Kathleen Hall led the development of the Community Screening Instrument for Dementia.
Research sponsors: The Wellcome Trust (GR066133 and GR08002), the US Alzheimer's Association (IIRG – 04 – 1286), and FONDACIT (Venezuela).
# The 10/66 Dementia Research Group, part of Alzheimer's Disease International, is a collective of researchers from the developing and developed regions of the world. A full list of members with contact details can be found at http://www.alz.co.uk/1066. The following members of the 10/66 Group participated as investigators in the pilot phase of this project.
Co-ordinating Centre: Prof. Martin Prince, Institute of Psychiatry, London; Prof. John Copeland, University of Liverpool, Dr Michael Dewey, Nottingham
10/66 India Bangalore: Dr. Mathew Varghese and Dr. Srikala Bharath, NIMHANS, Bangalore; Chennai (SCARF) - Ms. Latha Srinivasan, Dr. R. Thara, Schizophrenia Research Foundation; Chennai (VHS) - Mr Ravi Samuel, Dr. E.S. Krishnamoorthy, Voluntary Health Services; Goa – Dr. Vikram Patel, Dr. Amit Dias, Sangath, Goa; Hyderabad – Dr. K. Chandrasekhar, Dr. M. Ajay Verma, Heritage Hospitals; Thrissur – Asst. Prof KS Shaji, Prof. K Praveen Lal, Medical College, Thrissur; Vellore – Prof KS Jacob, Dr. Arockia Philip Raj, Christian Medical College.
10/66 China and SE Asia China (Beijing): Prof. Li Shuran, Dr. Jin Liu, Beijing University; China (Hong Kong SAR) – Prof. Linda Lam, Dr. Teresa Chan, Chinese University of Hong Kong; Taiwan (Taipei) – Dr. Shen-Ing Liu, Mackay Memorial Hospital, Prof. P. K. Yip, National Taiwan University Hospital.
10/66 Latin America and Caribbean Argentina (Buenos Aires): Dr. Raúl Luciano Arizaga, Hospital Santojanni (GCBA). Dr. Ricardo F. Allegri, Hospital Zubizarreta (GBCA Y CONICET); Brazil (Sao Paulo) – Dr. Marcia Scazufca, Dr. Paulo Rossi Menezes, Universidade de São Paulo; Brazil (Botucatu) – Dr. Ana Teresa de A. R. Cerqueira, Botucatu Medical School – UNESP; Brazil (São Jose do Rio Preto) – M. Cristina O. S. Miyazaki,Neide A. Micelli Domingos, FAMERP Medical School; Chile (Santiago/ Concepción,/Valparaíso) – Dr. Patricio Fuentes G. Hospital Del Salvador, Santiago, Dra. Pilar Quiroga L. Universidad de Concepción, Concepción; Cuba (Havana) - Dr. Juan de J Llibre Rodríguez, Dr. Hector Bayarre Vea, Facultad de Medicina ‘Finlay-Albarran’, Universidad Medica de la Habana; Dominican Republic (Santo Domingo) – Dr Daisy Acosta, Universidad Nacional Pedro Henriquez Ureña (UNPHU), Lic. Guillermina Rodriguez, Asociación Dominicana de Alzheimer (ADA); Guatemala (Guatemala City) – Dr. Carlos A. Mayorga Ruiz, Dr. Mario Luna de Floran; Mexico (Mexico City) – Dra. Ana Luisa Sosa, Dra. Yaneth Rodriguez Agudelo, National Institute of Neurology and Neurosurgery; Mexico (Guadalajara) – Dr. Genaro G. Ortiz Lab Desarrollo/Envejecimiento. CIBO/IMSS. Dra. Elva D. Arias-Merino, Gerontología, Universidad de Guadalajara; Panama (Panama City) - Dr. Gloriela R. de Alba, Paitilla Medical Center Hospital, Dr. Gloria Grimaldo, Santa Fe Hospital; Peru (Lima) – Dr. Mariella Guerra. Instituto Nacional de Salud Mental ‘ Honorio Delgado-Hideyo Noguchi’, Universidad Peruana Cauetano Heredia, M. Víctor González, Instituto Peruano de Seguridad Social – ESSALUD; Uruguay (Montevideo) – Dr. Roberto Ventura, Dr. Nair Raciope, University of Uruguay; Venezuela (Caracas) – Dr. Aquiles Salas, Universidad Central de Venezuela, Faculty of Medicine, Dr. Ciro Gaona, Fundación Alzheimer's Venezuela.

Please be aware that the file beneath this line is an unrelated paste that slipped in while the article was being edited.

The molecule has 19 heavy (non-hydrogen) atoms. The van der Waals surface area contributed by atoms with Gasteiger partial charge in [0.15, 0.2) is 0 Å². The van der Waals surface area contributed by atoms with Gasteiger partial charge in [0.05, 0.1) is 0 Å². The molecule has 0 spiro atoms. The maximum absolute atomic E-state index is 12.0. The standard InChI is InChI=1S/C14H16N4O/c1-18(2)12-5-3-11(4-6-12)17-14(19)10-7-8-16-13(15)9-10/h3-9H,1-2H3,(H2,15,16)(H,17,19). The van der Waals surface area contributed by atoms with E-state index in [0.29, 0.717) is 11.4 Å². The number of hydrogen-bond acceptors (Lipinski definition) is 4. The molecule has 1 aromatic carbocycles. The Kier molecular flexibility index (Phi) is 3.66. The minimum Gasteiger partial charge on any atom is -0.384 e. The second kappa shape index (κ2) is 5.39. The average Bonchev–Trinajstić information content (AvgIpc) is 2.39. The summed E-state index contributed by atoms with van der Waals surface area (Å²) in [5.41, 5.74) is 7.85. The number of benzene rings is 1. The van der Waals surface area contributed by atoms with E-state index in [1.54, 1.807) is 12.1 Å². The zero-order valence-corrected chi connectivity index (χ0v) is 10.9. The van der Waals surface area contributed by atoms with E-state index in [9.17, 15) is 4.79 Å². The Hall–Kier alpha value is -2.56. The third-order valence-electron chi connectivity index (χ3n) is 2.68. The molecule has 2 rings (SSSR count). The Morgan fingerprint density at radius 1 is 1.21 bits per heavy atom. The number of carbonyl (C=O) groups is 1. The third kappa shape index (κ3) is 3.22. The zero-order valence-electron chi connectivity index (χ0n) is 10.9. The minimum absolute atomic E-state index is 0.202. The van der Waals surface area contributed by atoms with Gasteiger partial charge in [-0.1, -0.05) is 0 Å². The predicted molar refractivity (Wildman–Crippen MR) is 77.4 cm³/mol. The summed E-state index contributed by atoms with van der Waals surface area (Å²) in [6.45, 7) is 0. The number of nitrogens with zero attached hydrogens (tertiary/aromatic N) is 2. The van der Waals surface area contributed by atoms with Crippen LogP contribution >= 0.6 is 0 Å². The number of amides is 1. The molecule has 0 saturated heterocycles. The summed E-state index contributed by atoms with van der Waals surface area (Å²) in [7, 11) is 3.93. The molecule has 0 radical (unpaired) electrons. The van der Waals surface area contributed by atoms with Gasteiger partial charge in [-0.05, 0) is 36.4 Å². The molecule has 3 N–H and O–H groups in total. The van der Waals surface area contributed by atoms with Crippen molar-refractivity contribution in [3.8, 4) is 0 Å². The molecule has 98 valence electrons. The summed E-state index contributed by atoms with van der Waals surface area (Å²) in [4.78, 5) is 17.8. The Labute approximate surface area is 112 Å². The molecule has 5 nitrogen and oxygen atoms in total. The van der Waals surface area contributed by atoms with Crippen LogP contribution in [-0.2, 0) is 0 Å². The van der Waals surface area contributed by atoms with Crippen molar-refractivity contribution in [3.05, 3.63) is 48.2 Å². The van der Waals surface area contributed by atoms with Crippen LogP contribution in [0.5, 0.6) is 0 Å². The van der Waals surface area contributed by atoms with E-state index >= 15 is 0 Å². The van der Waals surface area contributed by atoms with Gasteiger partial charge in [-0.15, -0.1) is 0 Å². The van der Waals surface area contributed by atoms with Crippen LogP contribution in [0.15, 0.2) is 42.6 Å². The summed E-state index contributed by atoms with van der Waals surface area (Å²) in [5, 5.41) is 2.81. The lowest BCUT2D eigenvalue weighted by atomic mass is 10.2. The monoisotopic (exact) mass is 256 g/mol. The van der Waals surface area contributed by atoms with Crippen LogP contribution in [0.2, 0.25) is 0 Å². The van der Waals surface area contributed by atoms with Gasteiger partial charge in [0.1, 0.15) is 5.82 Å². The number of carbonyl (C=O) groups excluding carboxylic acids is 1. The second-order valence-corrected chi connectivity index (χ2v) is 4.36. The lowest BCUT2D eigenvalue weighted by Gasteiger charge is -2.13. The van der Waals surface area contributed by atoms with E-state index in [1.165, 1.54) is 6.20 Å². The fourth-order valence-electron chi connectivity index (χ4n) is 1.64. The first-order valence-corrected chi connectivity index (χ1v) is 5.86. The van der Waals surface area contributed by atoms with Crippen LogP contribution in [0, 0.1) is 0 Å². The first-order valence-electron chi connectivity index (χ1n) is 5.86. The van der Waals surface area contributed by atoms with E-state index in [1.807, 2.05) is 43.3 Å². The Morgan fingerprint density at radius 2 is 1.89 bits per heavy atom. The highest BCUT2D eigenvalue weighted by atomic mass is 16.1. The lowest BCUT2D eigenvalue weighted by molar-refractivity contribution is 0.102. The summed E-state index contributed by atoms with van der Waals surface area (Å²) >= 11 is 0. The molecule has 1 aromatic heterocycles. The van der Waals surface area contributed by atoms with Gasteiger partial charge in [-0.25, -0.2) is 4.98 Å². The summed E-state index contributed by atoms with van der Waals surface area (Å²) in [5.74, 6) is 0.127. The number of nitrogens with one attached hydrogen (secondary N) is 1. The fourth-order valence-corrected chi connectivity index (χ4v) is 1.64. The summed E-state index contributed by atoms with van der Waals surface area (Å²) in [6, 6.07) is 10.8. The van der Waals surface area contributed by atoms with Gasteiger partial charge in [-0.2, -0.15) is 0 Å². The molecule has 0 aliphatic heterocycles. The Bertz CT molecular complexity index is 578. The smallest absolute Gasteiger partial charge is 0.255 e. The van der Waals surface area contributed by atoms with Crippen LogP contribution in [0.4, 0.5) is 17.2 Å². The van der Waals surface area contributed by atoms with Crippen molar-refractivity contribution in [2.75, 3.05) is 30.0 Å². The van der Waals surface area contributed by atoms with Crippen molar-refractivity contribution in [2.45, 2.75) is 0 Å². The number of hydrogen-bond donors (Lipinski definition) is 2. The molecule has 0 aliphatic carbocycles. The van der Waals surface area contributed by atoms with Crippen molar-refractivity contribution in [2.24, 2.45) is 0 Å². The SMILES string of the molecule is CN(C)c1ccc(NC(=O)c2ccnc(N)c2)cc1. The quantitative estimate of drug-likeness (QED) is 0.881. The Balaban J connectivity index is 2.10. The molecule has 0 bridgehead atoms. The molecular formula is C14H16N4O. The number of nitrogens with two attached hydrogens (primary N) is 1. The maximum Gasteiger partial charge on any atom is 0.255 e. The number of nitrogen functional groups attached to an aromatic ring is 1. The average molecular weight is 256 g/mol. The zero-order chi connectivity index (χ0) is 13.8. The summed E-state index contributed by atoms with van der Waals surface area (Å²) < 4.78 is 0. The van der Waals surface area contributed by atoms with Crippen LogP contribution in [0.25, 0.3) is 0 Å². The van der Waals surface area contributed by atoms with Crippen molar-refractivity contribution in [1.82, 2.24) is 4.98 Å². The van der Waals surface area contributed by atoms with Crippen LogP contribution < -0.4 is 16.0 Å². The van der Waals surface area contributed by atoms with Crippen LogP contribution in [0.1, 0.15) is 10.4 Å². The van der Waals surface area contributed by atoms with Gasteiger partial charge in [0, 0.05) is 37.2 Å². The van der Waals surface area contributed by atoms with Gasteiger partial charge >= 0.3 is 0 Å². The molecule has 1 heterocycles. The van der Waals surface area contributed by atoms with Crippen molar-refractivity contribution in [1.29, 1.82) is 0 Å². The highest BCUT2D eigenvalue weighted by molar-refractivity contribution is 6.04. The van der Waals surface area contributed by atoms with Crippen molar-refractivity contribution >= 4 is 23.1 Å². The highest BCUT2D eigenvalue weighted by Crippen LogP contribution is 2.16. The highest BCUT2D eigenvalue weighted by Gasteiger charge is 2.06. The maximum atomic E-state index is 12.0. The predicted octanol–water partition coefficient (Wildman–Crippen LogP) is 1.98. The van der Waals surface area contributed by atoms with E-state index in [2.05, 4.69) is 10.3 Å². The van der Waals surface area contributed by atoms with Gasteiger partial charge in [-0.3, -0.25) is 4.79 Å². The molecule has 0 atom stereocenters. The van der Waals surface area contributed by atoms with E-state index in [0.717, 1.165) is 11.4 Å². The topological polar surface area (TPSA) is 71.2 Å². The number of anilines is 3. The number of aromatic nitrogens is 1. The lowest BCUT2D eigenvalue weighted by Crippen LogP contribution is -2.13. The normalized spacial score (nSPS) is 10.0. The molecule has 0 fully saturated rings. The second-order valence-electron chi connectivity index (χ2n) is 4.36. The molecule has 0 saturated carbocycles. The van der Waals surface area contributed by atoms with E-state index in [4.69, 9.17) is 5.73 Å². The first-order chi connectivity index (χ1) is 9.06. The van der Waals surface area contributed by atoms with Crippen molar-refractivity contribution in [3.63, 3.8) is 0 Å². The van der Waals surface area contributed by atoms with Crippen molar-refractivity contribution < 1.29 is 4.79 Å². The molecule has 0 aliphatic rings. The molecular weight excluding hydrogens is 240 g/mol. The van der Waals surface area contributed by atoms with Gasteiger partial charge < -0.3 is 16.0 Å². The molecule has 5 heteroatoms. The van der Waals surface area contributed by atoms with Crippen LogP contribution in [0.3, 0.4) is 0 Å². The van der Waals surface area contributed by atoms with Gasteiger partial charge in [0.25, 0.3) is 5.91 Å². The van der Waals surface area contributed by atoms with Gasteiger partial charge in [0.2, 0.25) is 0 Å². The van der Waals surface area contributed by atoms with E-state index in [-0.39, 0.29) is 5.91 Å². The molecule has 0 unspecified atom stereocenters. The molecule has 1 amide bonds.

10/66 Africa: Nigeria (Anambra) – Dr. Richard Uwakwe, Nnamdi Azikiwe University Teaching Hospital.
10/66 Russia: Moscow (Russia) – Prof Svetlana Gavrilova, Dr Grigory Jarikov. Alzheimer's Disease Research Center, Mental Health Research Center of Russian Academy of Medical Sciences.
The brief community screening instrument for dementia (CSI-D)
|Name of person being assessed|
|Age in years|
|Highest completed level of education||None|
Now I am going to tell you three words and I would like you to repeat them after me
Repeat the three words, up to a maximum of six times. or until the person has remembered them all correctly. Then say:
Very good, now try to remember these words because I will be asking you later
|Question||Incorrect (score 0)||Correct (score 1)|
|(Interviewer points to their elbow) What do we call this?|
|What do you do with a hammer? Acceptable answer ‘To drive a nail into something’|
|Where is the local market/local store?|
|What day of the week is it?|
|What is the season?|
|Please point first to the window and then to the door|
|Do you remember the three words I told you a few minutes ago?|
|TOTAL SCORE (MAXIMUM = 9)|
|Possible dementia (check informant score)||5–6|
I would like to ask a few brief questions about your xxxxx's activities these days.
|Questions||No = 0||Yes = 1|
|Has there been a general decline in her mental functioning?|
|Have you noticed a change in her ability to think and reason?|
|Does she often forget where she has put things?|
|Does she sometimes forget what happened the day before?|
|Does she sometimes forget where she is?|
|Does she have difficulty dressing (misplacing buttons, putting clothes on in the wrong order or in the wrong way)?|
|- if because of physical disability then code 0|
|TOTAL SCORE (MAXIMUM = 6)|